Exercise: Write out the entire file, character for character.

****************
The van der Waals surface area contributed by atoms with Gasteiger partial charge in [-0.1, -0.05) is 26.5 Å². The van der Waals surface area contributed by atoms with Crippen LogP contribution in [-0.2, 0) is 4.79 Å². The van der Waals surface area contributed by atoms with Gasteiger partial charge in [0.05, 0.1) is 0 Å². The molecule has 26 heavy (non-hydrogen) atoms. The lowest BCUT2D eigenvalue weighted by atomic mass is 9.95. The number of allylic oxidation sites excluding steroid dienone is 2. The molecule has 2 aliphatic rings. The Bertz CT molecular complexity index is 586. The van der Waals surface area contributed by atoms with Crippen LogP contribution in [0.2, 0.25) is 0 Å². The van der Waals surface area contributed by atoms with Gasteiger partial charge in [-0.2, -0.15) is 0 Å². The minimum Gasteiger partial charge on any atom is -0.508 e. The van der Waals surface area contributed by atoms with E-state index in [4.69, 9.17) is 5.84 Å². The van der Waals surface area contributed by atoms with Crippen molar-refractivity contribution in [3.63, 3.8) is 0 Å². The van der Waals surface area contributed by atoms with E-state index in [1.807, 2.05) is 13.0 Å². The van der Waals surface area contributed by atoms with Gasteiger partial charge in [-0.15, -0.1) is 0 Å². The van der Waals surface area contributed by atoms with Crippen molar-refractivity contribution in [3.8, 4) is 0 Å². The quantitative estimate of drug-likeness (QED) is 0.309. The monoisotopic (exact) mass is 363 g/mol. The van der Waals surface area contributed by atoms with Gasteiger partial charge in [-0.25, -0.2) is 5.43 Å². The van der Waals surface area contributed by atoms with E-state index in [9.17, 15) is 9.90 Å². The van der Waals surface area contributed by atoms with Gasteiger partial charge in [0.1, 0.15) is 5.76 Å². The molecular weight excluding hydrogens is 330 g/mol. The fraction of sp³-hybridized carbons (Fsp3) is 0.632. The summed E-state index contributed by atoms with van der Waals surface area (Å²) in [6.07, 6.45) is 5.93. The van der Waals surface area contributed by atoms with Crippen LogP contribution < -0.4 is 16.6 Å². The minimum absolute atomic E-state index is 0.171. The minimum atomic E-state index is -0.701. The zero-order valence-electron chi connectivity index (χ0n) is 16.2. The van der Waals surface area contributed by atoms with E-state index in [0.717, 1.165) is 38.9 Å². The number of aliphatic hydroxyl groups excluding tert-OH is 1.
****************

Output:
The van der Waals surface area contributed by atoms with Gasteiger partial charge in [-0.1, -0.05) is 26.5 Å². The van der Waals surface area contributed by atoms with Crippen LogP contribution in [-0.2, 0) is 4.79 Å². The van der Waals surface area contributed by atoms with Gasteiger partial charge in [0.05, 0.1) is 0 Å². The molecule has 26 heavy (non-hydrogen) atoms. The lowest BCUT2D eigenvalue weighted by atomic mass is 9.95. The number of allylic oxidation sites excluding steroid dienone is 2. The molecule has 2 aliphatic rings. The Bertz CT molecular complexity index is 586. The van der Waals surface area contributed by atoms with Crippen LogP contribution in [0.2, 0.25) is 0 Å². The van der Waals surface area contributed by atoms with Gasteiger partial charge in [-0.2, -0.15) is 0 Å². The minimum Gasteiger partial charge on any atom is -0.508 e. The van der Waals surface area contributed by atoms with E-state index in [4.69, 9.17) is 5.84 Å². The van der Waals surface area contributed by atoms with Crippen molar-refractivity contribution in [3.63, 3.8) is 0 Å². The van der Waals surface area contributed by atoms with E-state index in [1.807, 2.05) is 13.0 Å². The van der Waals surface area contributed by atoms with Gasteiger partial charge in [-0.15, -0.1) is 0 Å². The van der Waals surface area contributed by atoms with Crippen molar-refractivity contribution in [3.8, 4) is 0 Å². The quantitative estimate of drug-likeness (QED) is 0.309. The monoisotopic (exact) mass is 363 g/mol. The van der Waals surface area contributed by atoms with Gasteiger partial charge in [-0.25, -0.2) is 5.43 Å². The van der Waals surface area contributed by atoms with E-state index in [9.17, 15) is 9.90 Å². The van der Waals surface area contributed by atoms with Gasteiger partial charge in [0.1, 0.15) is 5.76 Å². The molecular weight excluding hydrogens is 330 g/mol. The fraction of sp³-hybridized carbons (Fsp3) is 0.632. The summed E-state index contributed by atoms with van der Waals surface area (Å²) in [6.07, 6.45) is 5.93. The van der Waals surface area contributed by atoms with Crippen LogP contribution < -0.4 is 16.6 Å². The minimum absolute atomic E-state index is 0.171. The minimum atomic E-state index is -0.701. The zero-order valence-electron chi connectivity index (χ0n) is 16.2. The van der Waals surface area contributed by atoms with E-state index in [0.717, 1.165) is 38.9 Å². The number of aliphatic hydroxyl groups excluding tert-OH is 1.